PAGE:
If your child will be going through the application process for 2018 NYC private school admission, now is the time to get started getting help. This is your family's chance to work with Emily Glickman, one of NYC's most experienced and respected private school consultants.
For 2017 admission more parents than ever wanted to book with Abacus Guide; we had to turn many families away. Help your child get into NYC's best private schools by signing up early. Now is the Time.
Call today 212-712-2228 or email best NYC private school consultant.
I am now giving NYC Private School Admissions Corporate Talks, speaking to professional parent groups about NYC Private School Admissions -- How to Get Into Lower, Middle and High School.
I have been in the admissions field now for over 20 years (!), so I am excited to share my expertise about NYC private schools with working parents in corporate settings. Working parents are often too busy to do educational research on their own. I love showing them efficient and effective ways to help their children succeed.
Most recently, I spoke about NYC Private School Admissions to law firm Davis Polk's Parents' Group. Organizers emailed me:
Thanks again for coming to speak to our parents group. The feedback from your presentation has been extremely positive.
The other organizer wrote:
It was a pleasure to meet you. Thank you so much for coming to speak to my colleagues and our firm's clients. One of the best presentations we have had all year. I do hope to keep in touch! It was a pleasure to introduce you.
Over the years, many of my educational consulting clients have asked me if it is harder for Asians to get into NYC private school.
Many have heard that it is harder for Asian-Americans to get into college. This week, one of my clients referred me to the LA Times story: For Asian-Americans, A Changing Landscape on College Admissions. Journalist Frank Shyong reports:
Complaints about bias in college admissions have persisted since at least the 1920s, when a Harvard University president tried to cap the number of Jewish students. In November, a group called Students for Fair Admissions filed a suit against Harvard University for admissions policies that allegedly discriminate against Asian Americans. The group cited the 2004 Princeton study and other sources that offer statistics about Asian Americans' test performance.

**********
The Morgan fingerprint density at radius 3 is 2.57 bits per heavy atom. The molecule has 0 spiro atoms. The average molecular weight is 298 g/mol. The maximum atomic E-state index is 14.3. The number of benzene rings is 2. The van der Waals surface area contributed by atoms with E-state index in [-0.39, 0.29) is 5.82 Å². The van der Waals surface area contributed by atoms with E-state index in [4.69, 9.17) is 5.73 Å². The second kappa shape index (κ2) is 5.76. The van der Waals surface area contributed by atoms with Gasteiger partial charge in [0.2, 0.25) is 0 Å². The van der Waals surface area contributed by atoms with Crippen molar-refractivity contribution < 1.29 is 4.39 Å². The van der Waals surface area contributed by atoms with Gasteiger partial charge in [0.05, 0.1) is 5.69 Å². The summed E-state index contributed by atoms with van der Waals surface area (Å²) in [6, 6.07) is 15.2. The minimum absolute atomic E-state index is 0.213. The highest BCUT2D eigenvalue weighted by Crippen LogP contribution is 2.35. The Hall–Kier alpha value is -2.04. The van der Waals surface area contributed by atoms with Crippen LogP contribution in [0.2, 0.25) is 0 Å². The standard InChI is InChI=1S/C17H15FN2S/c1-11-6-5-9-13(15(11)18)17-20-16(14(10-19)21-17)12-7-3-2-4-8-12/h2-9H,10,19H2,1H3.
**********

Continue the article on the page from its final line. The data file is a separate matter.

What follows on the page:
Is it harder for Asian-Americans to get into NYC private school?
In my sixteen years' experience helping families, I have found that unfortunately it is more competitive for Asians to get into NYC private schools, especially the core, elite group of well-known schools, because more Asian people are applying. New York City's Asian population is growing and more Asian-Americans are seeking NYC private school places.
Thankfully, however, I do not find that there is an "Asian penalty", as is described in Shyong's article about college admissions and SAT scores. I do see that the Asian applicant must work harder to distinguish himself or herself than was necessary when I first started my practice. On the plus side, while I do not have hard numbers, it seems self-evident that more Asian students attend NYC private schools today.
In the New York Times, Kyle Spencer reports in At NYC Private Schools, Challenging White Privilege from the Inside:
This year, according to the National Association of Independent Schools, minority students make up a third of the population of New York City private schools, and 18.5 percent of all students receive financial aid.
While almost all NYC private schools have embraced diversity, they seek a range of diversity. Peoples' opinions run a spectrum on how diversity should be defined in a cosmopolitan city like New York, or how diversity should enter into the allocation of scarce seats.
In my experience at present, if your child is from a well-represented group of applicants, it can be more competitive, especially if your child does not have a noteworthy record of achievement.
I work with my NYC educational consulting clients, from all backgrounds, from preschool to high school, to help them develop customized resumes to help them stand out from other applicants with similar and different family histories. For more information, NYC top private school consultant or 212-712-2228.
With the debut of the AABL test and the KRT test in 2014, NYC families applying for kindergarten are naturally seeking AABL test prep and KRT test prep for their preschoolers. Despite the claims from the test makers that the AABL and KRT tests are not preppable, as always, children who have been pre-exposed to similar material do better on test day. As long as NYC private schools require tests for admission, parents will want their children to be successful.
So how can you help your child? Here's a round-up of AABL test prep and KRT test prep.